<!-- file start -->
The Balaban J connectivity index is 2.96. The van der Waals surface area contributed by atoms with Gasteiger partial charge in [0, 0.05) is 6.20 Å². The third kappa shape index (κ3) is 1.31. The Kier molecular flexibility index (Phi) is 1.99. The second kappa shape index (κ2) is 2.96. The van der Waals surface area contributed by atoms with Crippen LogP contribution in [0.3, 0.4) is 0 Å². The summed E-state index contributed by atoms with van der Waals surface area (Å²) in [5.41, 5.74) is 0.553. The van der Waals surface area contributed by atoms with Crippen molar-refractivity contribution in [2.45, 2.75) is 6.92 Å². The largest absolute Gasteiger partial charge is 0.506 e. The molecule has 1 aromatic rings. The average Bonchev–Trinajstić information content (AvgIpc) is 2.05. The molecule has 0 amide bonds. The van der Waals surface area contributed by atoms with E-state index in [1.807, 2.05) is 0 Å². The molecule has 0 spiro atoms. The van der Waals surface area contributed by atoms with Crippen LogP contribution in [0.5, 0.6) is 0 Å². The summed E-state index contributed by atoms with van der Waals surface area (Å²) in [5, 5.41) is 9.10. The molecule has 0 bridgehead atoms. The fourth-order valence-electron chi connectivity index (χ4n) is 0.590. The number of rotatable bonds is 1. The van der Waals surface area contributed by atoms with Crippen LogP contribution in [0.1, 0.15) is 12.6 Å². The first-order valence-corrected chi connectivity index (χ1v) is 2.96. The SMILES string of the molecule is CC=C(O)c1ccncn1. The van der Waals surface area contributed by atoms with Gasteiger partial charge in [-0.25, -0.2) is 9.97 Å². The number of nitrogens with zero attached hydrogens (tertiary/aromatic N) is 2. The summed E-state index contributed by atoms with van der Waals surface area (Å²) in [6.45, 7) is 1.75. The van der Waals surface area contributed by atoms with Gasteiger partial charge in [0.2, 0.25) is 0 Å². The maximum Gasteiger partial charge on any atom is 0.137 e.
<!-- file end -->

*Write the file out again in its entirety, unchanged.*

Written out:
The Balaban J connectivity index is 2.96. The van der Waals surface area contributed by atoms with Gasteiger partial charge in [0, 0.05) is 6.20 Å². The third kappa shape index (κ3) is 1.31. The Kier molecular flexibility index (Phi) is 1.99. The second kappa shape index (κ2) is 2.96. The van der Waals surface area contributed by atoms with Crippen LogP contribution in [0.3, 0.4) is 0 Å². The summed E-state index contributed by atoms with van der Waals surface area (Å²) in [5.41, 5.74) is 0.553. The van der Waals surface area contributed by atoms with Crippen molar-refractivity contribution in [2.45, 2.75) is 6.92 Å². The largest absolute Gasteiger partial charge is 0.506 e. The molecule has 1 aromatic rings. The average Bonchev–Trinajstić information content (AvgIpc) is 2.05. The molecule has 0 amide bonds. The van der Waals surface area contributed by atoms with E-state index in [1.807, 2.05) is 0 Å². The molecule has 0 spiro atoms. The van der Waals surface area contributed by atoms with Crippen LogP contribution in [0.5, 0.6) is 0 Å². The summed E-state index contributed by atoms with van der Waals surface area (Å²) in [5, 5.41) is 9.10. The molecule has 0 bridgehead atoms. The fourth-order valence-electron chi connectivity index (χ4n) is 0.590. The number of rotatable bonds is 1. The van der Waals surface area contributed by atoms with Crippen LogP contribution in [0.1, 0.15) is 12.6 Å². The first-order valence-corrected chi connectivity index (χ1v) is 2.96. The SMILES string of the molecule is CC=C(O)c1ccncn1. The van der Waals surface area contributed by atoms with Gasteiger partial charge in [-0.25, -0.2) is 9.97 Å². The number of nitrogens with zero attached hydrogens (tertiary/aromatic N) is 2. The summed E-state index contributed by atoms with van der Waals surface area (Å²) in [6.45, 7) is 1.75. The van der Waals surface area contributed by atoms with Gasteiger partial charge in [0.2, 0.25) is 0 Å². The maximum Gasteiger partial charge on any atom is 0.137 e.